U of S professor says Sask. would be better off under Clinton presidency

When it comes to trade policy, University of Saskatchewan political studies professor Greg Poelzer said there's no contest between the two candidates.

'Trump would be a disaster for our province,' says Greg Poelzer

U.S. presidential candidates Donald Trump and Hillary Clinton attend campaign events in Hershey, Pa., on Nov. 4 (L) and Pittsburgh, Pa., on Oct. 22. (Carlo Allegir/Carlos Barria/Reuters)

As millions of voters head to the ballot box in the United States today, people in Saskatchewan are asking themselves which candidate would best serve the province's interests.

University of Saskatchewan political studies professor Greg Poelzer believes Canadian leaders would be able to work more closely with a Hillary Clinton presidency. That includes Premier Brad Wall, who Poelzer notes has ties to the United States.

"On things like carbon pricing, if we're going to get there successfully in Canada, we may need to negotiate that on both sides of the border," he told CBC Radio's Saskatoon Morning on Tuesday.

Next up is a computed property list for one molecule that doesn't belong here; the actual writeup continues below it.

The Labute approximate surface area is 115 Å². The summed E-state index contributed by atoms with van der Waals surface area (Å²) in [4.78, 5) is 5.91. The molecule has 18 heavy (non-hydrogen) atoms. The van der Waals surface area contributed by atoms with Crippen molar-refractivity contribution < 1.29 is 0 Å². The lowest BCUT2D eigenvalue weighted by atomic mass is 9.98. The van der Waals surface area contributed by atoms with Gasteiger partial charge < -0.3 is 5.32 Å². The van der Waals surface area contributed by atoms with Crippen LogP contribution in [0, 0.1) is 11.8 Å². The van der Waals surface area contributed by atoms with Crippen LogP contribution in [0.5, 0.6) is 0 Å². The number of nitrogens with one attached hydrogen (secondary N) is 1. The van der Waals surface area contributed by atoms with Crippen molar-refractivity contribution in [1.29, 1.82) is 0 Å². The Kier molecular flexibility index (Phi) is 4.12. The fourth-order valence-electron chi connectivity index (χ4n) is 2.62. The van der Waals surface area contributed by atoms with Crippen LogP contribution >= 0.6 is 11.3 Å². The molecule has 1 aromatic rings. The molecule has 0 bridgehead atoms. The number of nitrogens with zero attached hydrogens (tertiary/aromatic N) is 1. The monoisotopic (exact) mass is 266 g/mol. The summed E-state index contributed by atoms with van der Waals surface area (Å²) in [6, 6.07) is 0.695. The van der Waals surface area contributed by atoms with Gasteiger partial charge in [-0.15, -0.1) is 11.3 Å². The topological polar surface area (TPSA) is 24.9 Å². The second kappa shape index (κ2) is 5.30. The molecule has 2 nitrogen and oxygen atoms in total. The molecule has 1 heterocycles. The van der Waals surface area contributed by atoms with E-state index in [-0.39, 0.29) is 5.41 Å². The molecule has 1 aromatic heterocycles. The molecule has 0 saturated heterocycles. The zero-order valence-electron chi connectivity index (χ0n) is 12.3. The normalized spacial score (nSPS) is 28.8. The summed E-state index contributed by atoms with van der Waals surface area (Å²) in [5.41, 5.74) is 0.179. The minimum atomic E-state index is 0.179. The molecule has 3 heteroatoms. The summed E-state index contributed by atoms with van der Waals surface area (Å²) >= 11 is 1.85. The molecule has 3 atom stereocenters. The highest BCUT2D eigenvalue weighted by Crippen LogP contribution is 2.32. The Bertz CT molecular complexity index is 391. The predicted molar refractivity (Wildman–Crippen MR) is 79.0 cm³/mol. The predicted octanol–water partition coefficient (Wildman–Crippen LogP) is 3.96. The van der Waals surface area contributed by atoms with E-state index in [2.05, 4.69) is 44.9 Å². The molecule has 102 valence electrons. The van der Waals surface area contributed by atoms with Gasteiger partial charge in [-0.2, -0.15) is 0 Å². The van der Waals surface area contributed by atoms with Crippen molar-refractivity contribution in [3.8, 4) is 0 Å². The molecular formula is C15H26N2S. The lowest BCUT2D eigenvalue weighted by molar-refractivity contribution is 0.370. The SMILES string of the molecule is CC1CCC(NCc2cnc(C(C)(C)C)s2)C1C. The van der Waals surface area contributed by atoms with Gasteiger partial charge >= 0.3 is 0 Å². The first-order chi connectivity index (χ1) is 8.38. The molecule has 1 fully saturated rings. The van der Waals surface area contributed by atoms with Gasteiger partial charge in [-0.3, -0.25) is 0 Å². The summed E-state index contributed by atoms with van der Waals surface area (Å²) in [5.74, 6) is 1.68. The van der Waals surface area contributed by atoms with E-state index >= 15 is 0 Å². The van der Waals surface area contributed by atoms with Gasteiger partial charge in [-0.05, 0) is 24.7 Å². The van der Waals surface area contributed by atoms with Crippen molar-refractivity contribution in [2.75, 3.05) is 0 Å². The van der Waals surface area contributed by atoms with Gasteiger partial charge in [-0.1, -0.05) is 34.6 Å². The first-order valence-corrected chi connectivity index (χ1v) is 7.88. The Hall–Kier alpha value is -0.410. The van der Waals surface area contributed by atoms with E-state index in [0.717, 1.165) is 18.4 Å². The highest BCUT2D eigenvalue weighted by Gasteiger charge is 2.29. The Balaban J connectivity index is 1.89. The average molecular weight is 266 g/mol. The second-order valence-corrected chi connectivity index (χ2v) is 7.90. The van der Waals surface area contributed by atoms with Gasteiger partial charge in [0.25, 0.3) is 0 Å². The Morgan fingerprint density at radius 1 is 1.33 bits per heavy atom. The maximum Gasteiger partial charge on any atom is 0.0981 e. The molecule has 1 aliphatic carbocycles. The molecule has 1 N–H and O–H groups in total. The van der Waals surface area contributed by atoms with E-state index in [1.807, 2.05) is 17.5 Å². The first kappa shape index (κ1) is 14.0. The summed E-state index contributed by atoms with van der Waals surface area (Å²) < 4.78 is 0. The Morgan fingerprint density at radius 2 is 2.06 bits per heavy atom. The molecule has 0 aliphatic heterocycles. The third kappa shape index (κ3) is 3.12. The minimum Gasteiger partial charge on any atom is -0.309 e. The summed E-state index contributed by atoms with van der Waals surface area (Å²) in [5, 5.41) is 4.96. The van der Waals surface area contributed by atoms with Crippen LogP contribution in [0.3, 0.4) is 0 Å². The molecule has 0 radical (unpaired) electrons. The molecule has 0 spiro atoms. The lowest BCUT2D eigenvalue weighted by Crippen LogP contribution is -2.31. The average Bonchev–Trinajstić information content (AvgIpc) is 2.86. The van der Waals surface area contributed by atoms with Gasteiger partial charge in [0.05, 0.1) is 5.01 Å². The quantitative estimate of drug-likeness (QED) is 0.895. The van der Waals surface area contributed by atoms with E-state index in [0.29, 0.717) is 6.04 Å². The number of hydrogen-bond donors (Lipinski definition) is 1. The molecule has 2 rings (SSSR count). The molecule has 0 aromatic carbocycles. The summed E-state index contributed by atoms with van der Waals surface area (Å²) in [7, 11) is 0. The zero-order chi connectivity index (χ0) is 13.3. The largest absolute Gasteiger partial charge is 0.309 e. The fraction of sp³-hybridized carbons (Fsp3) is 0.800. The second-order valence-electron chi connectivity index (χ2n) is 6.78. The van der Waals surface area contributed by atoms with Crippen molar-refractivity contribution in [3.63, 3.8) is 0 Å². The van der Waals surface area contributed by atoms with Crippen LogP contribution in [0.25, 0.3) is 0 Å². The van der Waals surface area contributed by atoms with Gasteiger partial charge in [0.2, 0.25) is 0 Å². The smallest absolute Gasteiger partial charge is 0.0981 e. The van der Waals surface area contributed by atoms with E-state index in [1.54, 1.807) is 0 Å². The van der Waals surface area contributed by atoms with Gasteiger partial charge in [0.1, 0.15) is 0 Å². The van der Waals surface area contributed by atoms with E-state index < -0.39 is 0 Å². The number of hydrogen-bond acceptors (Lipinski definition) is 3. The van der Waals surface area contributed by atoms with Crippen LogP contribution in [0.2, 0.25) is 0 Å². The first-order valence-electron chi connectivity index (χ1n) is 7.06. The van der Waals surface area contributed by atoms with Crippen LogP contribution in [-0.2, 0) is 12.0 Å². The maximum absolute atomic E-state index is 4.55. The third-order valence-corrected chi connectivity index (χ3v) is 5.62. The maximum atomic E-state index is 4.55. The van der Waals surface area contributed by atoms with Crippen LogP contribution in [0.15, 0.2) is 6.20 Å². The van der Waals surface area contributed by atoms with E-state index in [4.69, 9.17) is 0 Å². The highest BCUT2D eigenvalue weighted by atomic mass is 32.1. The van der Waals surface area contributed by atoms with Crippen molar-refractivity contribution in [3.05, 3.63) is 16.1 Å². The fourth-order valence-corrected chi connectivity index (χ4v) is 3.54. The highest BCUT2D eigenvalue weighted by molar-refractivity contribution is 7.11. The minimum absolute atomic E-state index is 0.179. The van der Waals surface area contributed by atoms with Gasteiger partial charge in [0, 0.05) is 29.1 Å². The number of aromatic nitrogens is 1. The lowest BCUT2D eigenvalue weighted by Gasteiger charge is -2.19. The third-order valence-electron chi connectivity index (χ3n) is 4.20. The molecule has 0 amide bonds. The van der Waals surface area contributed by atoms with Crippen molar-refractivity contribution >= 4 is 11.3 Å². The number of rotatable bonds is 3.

"There is an unfair advantage for American producers in the oil field or agricultural producers, and we could have negotiations taking place between the two administrations."

When it comes to trade policy, Poelzer said there's no contest.

Trump would be a 'disaster'

"[Donald] Trump would be a disaster for our province," Poelzer said. "You can see Trump saying, 'Saskatchewan farmers are ripping us off. It's unfair. They have devalued currency.'" 

Poelzer believes trade would be much more stable if Clinton were elected. 

"We'll be able to maintain NAFTA, which is critically important, especially for a trading province like Saskatchewan," he said.

"Even on the TPP [Trans-Pacific Partnership], she [Clinton] was the architect driving it originally. When the final details came out, she said it didn't meet her standards. But what she's done is, she's created some wiggle room. You could imagine it being tweaked here or there, and say now it meets her standard."

Even though Clinton has spoken against projects like the Keystone XL Pipeline, Poelzer still believes that project has a better chance to succeed under her than Trump.

"Trump has put a qualifier on his support," he said. "He wants to make money off of that pipeline ... It's not an unencumbered position on Keystone for Trump, and that's something that people have missed."

With files from CBC Radio's Saskatoon Morning